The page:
#FF Poem of the Week

Sir Thomas Wyatt, by Hans Holbein the Younger.jpgThey Flee From Me

By Sir Thomas Wyatt 1503–1542 

They flee from me that sometime did me seek
With naked foot, stalking in my chamber.
I have seen them gentle, tame, and meek,
That now are wild and do not remember
That sometime they put themself in danger
To take bread at my hand; and now they range,
Busily seeking with a continual change.
Thanked be fortune it hath been otherwise
Twenty times better; but once in special,
In thin array after a pleasant guise,
When her loose gown from her shoulders did fall,
And she me caught in her arms long and small;
Therewithall sweetly did me kiss
And softly said, “Dear heart, how like you this?”
It was no dream: I lay broad waking.
But all is turned thorough my gentleness
Into a strange fashion of forsaking;
And I have leave to go of her goodness,
And she also, to use newfangleness.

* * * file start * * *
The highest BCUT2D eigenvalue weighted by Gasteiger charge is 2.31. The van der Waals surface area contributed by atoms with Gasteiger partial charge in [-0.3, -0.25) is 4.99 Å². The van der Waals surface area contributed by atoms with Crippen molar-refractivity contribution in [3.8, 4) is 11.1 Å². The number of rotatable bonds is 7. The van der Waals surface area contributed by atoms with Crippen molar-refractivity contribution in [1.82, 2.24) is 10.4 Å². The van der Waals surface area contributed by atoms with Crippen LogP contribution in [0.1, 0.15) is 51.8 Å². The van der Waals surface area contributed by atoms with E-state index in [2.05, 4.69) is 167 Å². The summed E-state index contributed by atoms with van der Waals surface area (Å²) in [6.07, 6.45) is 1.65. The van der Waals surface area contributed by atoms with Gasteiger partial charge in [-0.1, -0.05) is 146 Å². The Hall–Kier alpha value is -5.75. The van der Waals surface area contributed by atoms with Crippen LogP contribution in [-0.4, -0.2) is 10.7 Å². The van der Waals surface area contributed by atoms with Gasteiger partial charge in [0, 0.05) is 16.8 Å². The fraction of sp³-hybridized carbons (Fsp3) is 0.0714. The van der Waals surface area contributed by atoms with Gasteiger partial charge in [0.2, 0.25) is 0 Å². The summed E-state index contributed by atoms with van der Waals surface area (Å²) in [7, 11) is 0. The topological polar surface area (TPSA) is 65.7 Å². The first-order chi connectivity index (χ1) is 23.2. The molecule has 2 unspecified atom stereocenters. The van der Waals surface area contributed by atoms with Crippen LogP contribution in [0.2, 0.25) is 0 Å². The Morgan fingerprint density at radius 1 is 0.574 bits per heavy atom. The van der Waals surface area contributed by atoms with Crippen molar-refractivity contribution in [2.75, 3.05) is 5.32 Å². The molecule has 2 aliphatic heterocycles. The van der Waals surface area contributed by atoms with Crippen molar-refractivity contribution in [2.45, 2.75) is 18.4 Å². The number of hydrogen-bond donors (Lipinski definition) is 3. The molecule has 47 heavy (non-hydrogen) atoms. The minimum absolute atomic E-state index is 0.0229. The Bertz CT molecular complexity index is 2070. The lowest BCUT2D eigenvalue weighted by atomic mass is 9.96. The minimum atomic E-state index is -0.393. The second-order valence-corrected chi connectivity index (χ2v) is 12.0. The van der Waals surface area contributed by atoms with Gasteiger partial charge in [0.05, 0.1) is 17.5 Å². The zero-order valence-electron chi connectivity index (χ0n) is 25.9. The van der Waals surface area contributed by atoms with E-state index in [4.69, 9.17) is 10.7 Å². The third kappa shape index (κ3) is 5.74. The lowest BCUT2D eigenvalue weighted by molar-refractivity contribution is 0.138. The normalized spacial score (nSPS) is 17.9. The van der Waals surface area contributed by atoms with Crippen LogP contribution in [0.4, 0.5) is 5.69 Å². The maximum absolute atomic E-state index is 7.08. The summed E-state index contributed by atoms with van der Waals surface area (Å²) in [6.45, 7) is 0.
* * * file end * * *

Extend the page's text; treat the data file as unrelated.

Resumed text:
But since that I so kindly am served
I would fain know what she hath deserved.

Graven with diamonds: the many lives of Thomas Wyatt, courtier, poet, assassin, spyThomas Wyatt – courtier, poet, assassin, spy (read Graven with diamonds by Nicola Shulman) was in love with Anne Boleyn (the poem is about a fickle mistress and the trials of romantic love but not necessarily Anne) . According to his grandson George Wyatt, the moment Thomas Wyatt saw “this new beauty” on her return from France in winter 1522 he fell in love with her. When she attracted King Henry VIII‘s attentions sometime around 1525, Wyatt was the last of Anne’s other suitors to be ousted by the king.

And graven with diamonds in letters plain
There is written, her fair neck round about:
Noli me tangere, for Caesar’s I am…
He was imprisoned on charges of adultery but eventually freed, thanks to his father’s friendship with Thomas Cromwell.